Gov. Deval Patrick, speaking in Springfield, announced $83.6 million for housing projects, including Highland Woods and Dalton Apartments.
SPRINGFIELD, Mass. — Williamstown's Highland Woods senior housing project is in line to receive state and federal subsidies, but it is still unknown to what extent the project will serve the population displaced from the Spruces Mobile Home Park.
Highland Woods and Pittsfield's Dalton Apartments were among 24 housing projects across the commonwealth funded in an $83.6 million announcement by Gov. Deval Patrick on Monday afternoon.
Patrick was in the Outing Park housing project in Springfield's south end to tout the projects, which he said boost economic development in addition to providing safe, decent housing for low- and moderate-income residents.
"Affordable housing helps to generate jobs, grow local businesses and strengthen our communities," Patrick said. "Government's role is to help people help themselves, and sustainable affordable housing will create growth and opportunity in our communities that will last for generations to come."
Since the start of his administration, the state has spent more than $1 billion in state and federal money to build 22,000 units of affordable housing — including 1,300 units in the current funding cycle.
Forty of those units are off Southworth Street in Williamstown, where developers hope to break ground before the end of the summer on land donated by Williams College.
The project, initiated by the local nonprofit Higher Ground, was envisioned as replacement housing for some of the population displaced by 2011's Tropical Storm Irene, which devastated the senior community at the Spruces Mobile Home Park.
On Monday, the commonwealth's undersecretary for Housing and Community Development said the state is still figuring out how Williamstown residents displaced from the park might be given preference for the units being built at Highland Woods.
"It's something we would want to work with the town on, for sure," Aaron Gornstein said after the governor's announcement. "We consider this a very high-priority project. That's why we funded it. And we'll be working closely with the developer and the town on some of the specifics on how that could happen."
Highland Woods is projected to cost about $12 million. The town has committed $2.8 million to support the project — $2.6 million in projected proceeds from a Federal Emergency Management Agency grant, $100,000 from Community Preservation Act funding approved at the 2014 annual town meeting and $100,000 from the town's Affordable Housng Trust (which has been funded from past CPA allotments).
The money has been allocated in hopes that the Highland Woods project will be a kind of "replacement housing" for the residents who lost their homes at the Spruces. More than two-thirds of the units in the 226-lot park were uninhabitable after Irene; more have left the park — and, often, Williamstown — in the intervening years.
At a meeting of the town's Affordable Housing Committee last fall, the executive director of the Community Development Corp. of Southern Berkshire advised that body that federal Low-Income Housing Tax Credits cannot be used to build housing with set-asides for populations from a specific area, but the initial slots could potentially be filled by a "weighted lottery."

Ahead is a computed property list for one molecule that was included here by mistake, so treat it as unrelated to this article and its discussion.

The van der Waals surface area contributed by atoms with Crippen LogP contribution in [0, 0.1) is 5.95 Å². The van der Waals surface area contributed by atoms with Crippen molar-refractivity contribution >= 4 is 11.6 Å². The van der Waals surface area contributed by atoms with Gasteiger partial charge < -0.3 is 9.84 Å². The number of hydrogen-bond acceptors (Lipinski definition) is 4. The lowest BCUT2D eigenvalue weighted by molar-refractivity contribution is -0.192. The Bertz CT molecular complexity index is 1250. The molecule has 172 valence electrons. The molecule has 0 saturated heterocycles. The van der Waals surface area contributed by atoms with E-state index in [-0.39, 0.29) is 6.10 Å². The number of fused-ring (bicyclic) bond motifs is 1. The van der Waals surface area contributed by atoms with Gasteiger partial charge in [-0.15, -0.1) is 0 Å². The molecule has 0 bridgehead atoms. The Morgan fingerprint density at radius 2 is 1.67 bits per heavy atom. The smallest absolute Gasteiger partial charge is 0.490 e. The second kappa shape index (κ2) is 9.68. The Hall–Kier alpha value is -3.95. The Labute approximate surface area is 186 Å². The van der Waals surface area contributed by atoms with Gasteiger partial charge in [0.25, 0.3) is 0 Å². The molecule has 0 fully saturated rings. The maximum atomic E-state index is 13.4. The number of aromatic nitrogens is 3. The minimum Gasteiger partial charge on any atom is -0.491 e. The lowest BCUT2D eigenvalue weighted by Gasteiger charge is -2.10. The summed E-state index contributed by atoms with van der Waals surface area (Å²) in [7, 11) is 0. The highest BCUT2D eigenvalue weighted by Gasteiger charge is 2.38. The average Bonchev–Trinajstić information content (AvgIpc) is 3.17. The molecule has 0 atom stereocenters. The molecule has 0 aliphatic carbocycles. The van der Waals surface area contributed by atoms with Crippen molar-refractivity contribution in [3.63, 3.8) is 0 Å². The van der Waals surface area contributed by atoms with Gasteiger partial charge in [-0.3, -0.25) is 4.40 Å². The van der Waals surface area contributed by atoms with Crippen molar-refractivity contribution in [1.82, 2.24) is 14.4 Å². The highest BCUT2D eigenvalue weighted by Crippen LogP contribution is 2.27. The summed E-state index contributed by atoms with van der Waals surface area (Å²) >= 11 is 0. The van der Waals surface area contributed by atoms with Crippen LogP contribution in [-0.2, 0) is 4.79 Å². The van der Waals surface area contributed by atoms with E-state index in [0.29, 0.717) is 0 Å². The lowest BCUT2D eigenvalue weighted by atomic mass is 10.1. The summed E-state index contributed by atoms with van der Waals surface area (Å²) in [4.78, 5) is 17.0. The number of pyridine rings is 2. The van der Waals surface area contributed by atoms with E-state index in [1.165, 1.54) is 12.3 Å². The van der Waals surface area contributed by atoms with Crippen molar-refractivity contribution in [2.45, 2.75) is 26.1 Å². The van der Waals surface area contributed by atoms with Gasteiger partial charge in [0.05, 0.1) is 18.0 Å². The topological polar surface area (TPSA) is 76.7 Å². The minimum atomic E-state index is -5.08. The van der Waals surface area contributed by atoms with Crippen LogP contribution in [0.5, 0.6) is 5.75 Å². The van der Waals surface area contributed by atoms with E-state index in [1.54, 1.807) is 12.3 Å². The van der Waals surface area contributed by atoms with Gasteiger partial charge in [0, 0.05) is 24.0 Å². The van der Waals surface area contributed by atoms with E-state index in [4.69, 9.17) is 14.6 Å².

On Monday, Gornstein would not commit to an opinion on whether such a lottery would come to fruition in this case.
"We hope we can work that out," he said. "We haven't gotten into the details of that, yet.
"It's something we'll work closely with the town on as we move forward."
Elton Ogden, the executive director of Berkshire Housing Development Corp., was more optimistic — indicating that the issues around giving preference for Spruces residents have been resolved.
"We believe we have," said Ogden, whose company is the lead developer on both Highland Woods and the Dalton Apartments.
"I can't really go into details. All I know is we've come up with a plan that DHCD's Fair Housing people and the specialist that we've hired are comfortable with. ... We'll have to get back to you on that."
Ogden said he is not sure when BHDC and its partners — Boston's Women's Institute for Economic Development, the Williamstown Elderly Housing Corp. and Higher Ground — will begin to share details of the plan with current residents of the Spruces, who need to vacate the park before it is closed in March 2016 under terms of the FEMA grant.
"We'll have to sit down with [Women's Institute's Mollye Wollahan] and figure that out because, you're right, people are probably curious to know," Ogden said.
Ogden said the development teams have had conversations with Trish P. Smith, the housing consultant the town hired with part of the $6.1 million FEMA grant to assist Spruces residents in finding replacement housing.
Developers hope to put shovels in the ground by the end of the summer, Ogden said; the Highland Woods project is scheduled to be ready for occupancy before the Spruces is closed for good.
In addition to Highland Woods, Ogden's Berkshire Housing is the lead developer on renovation of the 100-unit Dalton Apartments complex. Ten units in the complex will be designated to serve families earning less than 30 percent of the area median income. That project is a partnership between BHDC and Rees-Larkin Development of Boston.
"This will be a great help in restoring a significant number of housing units in one of the city's oldest, and more substantial, complexes," Pittsfield Mayor Daniel Bianchi said in a news release from the governor's office.
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